How Dom Kennedy Got Me Through College

The Leimert Park legend's music and wisdom helped guide me through four years of school.

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Growing up, I used music to escape from most of the issues in my life. As I matured, I learned to appreciate it more until it became the center of my world. It was something I was good at. My parents, although they appreciated music, didn’t feel it was an adequate career choice and wanted me to go into medicine. But I was falling in love with music and when that kind of passion hits you…its rap or go to the league, right? Wrong. I graduated high school and the reality of leaving home really sank in. Family expectations built up, and eventually I took another route. Fortunately, my passion for making music was still there. What kept that passion alive?, Dom Kennedy.

To those who know me well, this comes as no surprise. Dom Kennedy is my favorite rapper. Arguably one of the coolest rappers from the west coast. Known for his laid back style and wordplay. His influence is far-reaching as one of the most beloved rappers from the west coast. It’s like Dom found the recipe for happiness. This carefree attitude translates into his music. Dom Kennedy makes everything seem so easy. Giving off the impression he planned this all out and knew it would work. And occasionally we need that variety of confidence for ourselves. Whether it’s how things really are or how we set them up to be in our mind. Dom Kennedy’s music defines a generation, reminding us not to take things so seriously.

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I attended college in Tennessee and many of my new friends weren’t up on west coast artists. So I kept Dom Kennedy in constant succession. I felt he was truly original, and I wanted those around me to appreciate him the same way that I did. It was simple. If you got in my car, you were agreeing to listen to Dom Kennedy. The entire way. What astounded me was how receptive people were.

Eventually they began asking “Who’s this” or “What are you listening to?” and without hesitation, prepared I was to preach a sermon regarding how cool Dom was and how they should get familiar. What they grew to love about Dom was what made me a fan. It felt like you were getting a lesson on life from a wise older cousin, straight putting you on game. Showing you how to move accurately in life and with decorum within the music industry.

Dom Kennedy performing in London 2014 Photo by Ashley Verse

Listening to Dom Kennedy did just that. Kennedy is one of the early pioneers of the independent rap movement that edified artists on the benefits of remaining independent. 11 years ago, that was far from the norm. If you were an artist who had developed a buzz anywhere, the next inevitable step was to sign to a major record label. It was like going pro, but it wasn’t always the best move because labels often took creative control and stunted the creative process of an artist. Look no further than Lupe Fiasco and his struggles with Atlantic Records, for example.

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There’s little you can say to dispute the message. Being in control of your business dealings within the music industry is pivotal to success. Kennedy owns the rights to his music. He decides when he wants to release and he’s made a comfortable living off making music independently. In terms of ownership, it’s what sets Kennedy apart from his west coast peers. Among many other things, it’s this ideology I believe that made Dom and Nipsey Hussle so close. They both had the same vision and understood early on that there’s an unorthodox way to do this. But it’s a better way.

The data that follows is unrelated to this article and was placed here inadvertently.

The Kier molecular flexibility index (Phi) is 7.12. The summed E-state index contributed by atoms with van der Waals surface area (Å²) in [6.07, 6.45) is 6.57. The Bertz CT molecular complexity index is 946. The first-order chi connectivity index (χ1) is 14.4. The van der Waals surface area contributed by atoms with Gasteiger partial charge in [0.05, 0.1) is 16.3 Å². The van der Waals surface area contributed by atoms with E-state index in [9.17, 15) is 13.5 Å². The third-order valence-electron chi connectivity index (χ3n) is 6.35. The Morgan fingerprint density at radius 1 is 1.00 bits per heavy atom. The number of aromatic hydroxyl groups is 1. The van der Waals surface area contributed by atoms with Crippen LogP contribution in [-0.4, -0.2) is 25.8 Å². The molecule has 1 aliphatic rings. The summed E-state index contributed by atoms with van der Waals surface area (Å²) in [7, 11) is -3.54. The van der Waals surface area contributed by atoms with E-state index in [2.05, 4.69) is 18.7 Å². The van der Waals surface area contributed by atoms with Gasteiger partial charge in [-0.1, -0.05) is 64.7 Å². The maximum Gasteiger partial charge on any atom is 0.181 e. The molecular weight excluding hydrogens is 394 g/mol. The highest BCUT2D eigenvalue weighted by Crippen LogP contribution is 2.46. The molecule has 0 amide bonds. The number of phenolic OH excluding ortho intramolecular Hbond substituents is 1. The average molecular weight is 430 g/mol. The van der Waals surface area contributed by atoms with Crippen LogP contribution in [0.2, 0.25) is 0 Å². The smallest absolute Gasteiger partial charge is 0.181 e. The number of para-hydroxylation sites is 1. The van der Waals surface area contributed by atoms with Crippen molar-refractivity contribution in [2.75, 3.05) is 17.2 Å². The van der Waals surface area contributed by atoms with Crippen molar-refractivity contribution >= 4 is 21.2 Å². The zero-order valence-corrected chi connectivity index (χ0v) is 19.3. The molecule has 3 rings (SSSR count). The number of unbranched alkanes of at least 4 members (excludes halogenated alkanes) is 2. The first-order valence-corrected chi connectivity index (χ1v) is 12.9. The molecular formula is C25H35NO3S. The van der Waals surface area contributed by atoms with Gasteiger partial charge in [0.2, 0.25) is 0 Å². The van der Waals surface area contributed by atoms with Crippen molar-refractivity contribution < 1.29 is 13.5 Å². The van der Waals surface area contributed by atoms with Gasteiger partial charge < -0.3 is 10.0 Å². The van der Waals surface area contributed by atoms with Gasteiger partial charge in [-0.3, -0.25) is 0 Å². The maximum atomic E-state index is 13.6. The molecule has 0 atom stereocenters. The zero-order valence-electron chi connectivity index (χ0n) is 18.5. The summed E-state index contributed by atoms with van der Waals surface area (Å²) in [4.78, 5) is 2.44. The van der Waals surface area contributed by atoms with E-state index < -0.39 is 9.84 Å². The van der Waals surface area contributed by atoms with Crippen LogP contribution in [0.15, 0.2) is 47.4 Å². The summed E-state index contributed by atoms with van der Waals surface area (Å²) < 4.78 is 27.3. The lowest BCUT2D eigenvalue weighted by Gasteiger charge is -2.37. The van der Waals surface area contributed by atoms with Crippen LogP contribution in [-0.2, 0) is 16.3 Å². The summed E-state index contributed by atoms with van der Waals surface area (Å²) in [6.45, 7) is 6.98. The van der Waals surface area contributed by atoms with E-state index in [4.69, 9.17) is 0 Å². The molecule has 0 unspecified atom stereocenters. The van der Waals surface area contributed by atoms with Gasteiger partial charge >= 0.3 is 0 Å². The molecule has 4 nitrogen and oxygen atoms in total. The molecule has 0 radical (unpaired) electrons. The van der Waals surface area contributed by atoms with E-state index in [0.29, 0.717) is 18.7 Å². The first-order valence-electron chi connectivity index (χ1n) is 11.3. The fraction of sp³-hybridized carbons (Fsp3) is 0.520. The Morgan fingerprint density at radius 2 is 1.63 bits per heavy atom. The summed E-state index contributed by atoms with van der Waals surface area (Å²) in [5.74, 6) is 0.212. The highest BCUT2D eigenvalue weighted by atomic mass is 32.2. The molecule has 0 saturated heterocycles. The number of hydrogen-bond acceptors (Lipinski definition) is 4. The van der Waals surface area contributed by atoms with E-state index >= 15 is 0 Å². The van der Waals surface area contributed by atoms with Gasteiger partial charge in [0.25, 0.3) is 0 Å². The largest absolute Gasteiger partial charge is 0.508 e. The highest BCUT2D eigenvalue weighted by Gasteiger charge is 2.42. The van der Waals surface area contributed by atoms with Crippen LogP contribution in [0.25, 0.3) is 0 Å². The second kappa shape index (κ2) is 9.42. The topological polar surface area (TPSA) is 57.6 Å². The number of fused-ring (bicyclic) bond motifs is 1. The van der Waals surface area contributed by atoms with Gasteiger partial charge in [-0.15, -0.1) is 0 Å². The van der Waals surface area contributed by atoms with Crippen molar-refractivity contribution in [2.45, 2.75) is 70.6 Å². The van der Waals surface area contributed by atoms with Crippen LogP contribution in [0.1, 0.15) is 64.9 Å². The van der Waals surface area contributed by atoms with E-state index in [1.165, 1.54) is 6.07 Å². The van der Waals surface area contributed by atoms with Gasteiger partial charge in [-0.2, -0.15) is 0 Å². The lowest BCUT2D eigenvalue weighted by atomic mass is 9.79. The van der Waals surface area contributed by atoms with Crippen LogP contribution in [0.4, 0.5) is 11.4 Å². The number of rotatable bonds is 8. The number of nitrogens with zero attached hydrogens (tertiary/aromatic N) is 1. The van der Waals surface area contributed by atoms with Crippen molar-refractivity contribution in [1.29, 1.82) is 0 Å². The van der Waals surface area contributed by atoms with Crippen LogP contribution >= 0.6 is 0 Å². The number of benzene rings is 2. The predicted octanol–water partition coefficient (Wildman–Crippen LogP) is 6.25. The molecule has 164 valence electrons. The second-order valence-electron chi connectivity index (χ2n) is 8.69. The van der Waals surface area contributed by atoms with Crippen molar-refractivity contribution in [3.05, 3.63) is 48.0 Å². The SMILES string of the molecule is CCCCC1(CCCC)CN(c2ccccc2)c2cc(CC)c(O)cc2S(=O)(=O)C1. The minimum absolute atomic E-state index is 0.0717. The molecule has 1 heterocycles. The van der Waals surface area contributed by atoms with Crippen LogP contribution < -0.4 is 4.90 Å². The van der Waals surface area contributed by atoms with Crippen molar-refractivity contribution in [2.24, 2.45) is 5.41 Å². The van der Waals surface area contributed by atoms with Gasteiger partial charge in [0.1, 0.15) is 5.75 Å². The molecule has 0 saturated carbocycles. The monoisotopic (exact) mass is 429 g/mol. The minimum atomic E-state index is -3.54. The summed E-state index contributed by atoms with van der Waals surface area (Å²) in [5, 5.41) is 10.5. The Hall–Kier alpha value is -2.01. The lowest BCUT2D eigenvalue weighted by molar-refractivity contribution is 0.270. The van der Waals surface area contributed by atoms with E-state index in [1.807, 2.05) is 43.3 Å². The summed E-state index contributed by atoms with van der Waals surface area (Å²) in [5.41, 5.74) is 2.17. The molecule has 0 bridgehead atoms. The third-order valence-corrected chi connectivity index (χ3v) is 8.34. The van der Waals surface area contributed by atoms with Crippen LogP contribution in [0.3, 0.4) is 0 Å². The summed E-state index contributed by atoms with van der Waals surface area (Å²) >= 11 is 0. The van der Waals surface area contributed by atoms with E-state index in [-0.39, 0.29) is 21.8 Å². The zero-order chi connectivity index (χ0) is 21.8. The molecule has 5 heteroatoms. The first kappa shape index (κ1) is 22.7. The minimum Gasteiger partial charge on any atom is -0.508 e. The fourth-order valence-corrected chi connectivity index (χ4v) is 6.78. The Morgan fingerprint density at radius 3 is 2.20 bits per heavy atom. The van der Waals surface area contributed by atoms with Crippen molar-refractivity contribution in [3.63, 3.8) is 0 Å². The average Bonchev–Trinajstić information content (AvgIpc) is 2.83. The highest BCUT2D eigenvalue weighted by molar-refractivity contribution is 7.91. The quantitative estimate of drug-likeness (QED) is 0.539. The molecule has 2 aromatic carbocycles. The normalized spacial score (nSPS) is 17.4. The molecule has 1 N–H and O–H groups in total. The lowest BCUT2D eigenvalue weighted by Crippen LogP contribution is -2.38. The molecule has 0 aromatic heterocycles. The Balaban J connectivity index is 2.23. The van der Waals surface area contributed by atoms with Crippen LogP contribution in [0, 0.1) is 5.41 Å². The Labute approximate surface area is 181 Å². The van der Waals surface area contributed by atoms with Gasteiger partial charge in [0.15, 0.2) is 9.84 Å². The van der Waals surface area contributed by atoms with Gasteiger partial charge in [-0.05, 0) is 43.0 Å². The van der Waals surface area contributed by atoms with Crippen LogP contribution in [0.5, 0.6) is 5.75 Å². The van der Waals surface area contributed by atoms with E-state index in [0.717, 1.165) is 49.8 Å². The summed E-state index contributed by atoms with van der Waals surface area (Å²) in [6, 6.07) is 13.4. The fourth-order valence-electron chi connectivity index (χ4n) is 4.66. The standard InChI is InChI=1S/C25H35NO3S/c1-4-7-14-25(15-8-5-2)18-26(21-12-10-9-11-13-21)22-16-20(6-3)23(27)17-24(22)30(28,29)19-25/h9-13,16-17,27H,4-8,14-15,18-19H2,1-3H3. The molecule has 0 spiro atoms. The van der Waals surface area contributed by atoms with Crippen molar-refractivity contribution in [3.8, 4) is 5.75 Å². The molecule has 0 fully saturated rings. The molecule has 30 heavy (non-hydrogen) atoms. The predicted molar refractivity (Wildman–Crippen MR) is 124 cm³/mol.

Have a party for all my niggas, who ain’t make it home
Cuz hard times in Los Angeles? it’ll make you cold
So I can’t sign no papers, we ain’t in control
I rather be back on Vernon, eatin’ Pollo bowls – Dom Kennedy in Black Bentleys

There’s a Dom Kennedy record that defines each individual year of my college experience. It’s almost laughable. From the purchase of my first Lexus freshman year, to my first major breakup during my junior year. Let’s not even speak on the levels of nostalgia that enter my spirit whenever ‘My Type of Party’ off ‘The Yellow Album’ comes on. That project slaps from start to finish. Its Dom Kennedy at his best. If you’ve yet to hear it, I highly recommend it. From 25th Hour to his most recent release, Volume 2. Every project offered by Kennedy, was released himself under his own imprint “The Other Peoples Money Company” or The OPM Company for short. That’s 9 mixtapes and 6 albums, all self-released.

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Words alone would be inadequate in expressing how much he’s inspired me. Not only to see someone who looked like me owning his shit, but his willingness to educate others on how to do it as well made him a hero to me. I had a tough time adjusting in school. Starting off, I think we all do, especially in college. You’re exposed to a multitude of unfamiliar things. You experience new friendships and discover peerless passions. Things quickly become peculiar and can feel unnatural. I urged for a sense of familiarity, and Dom Kennedy provided that for me. Giving me gems along the way, helping me avoid crucial life potholes. It was all there laid out for you, you just had to listen. My college years were stressful and tested me in ways I never thought probable. Could I have made it through college without Dom Kennedy? Certainly. But I’m glad I didn’t have to.


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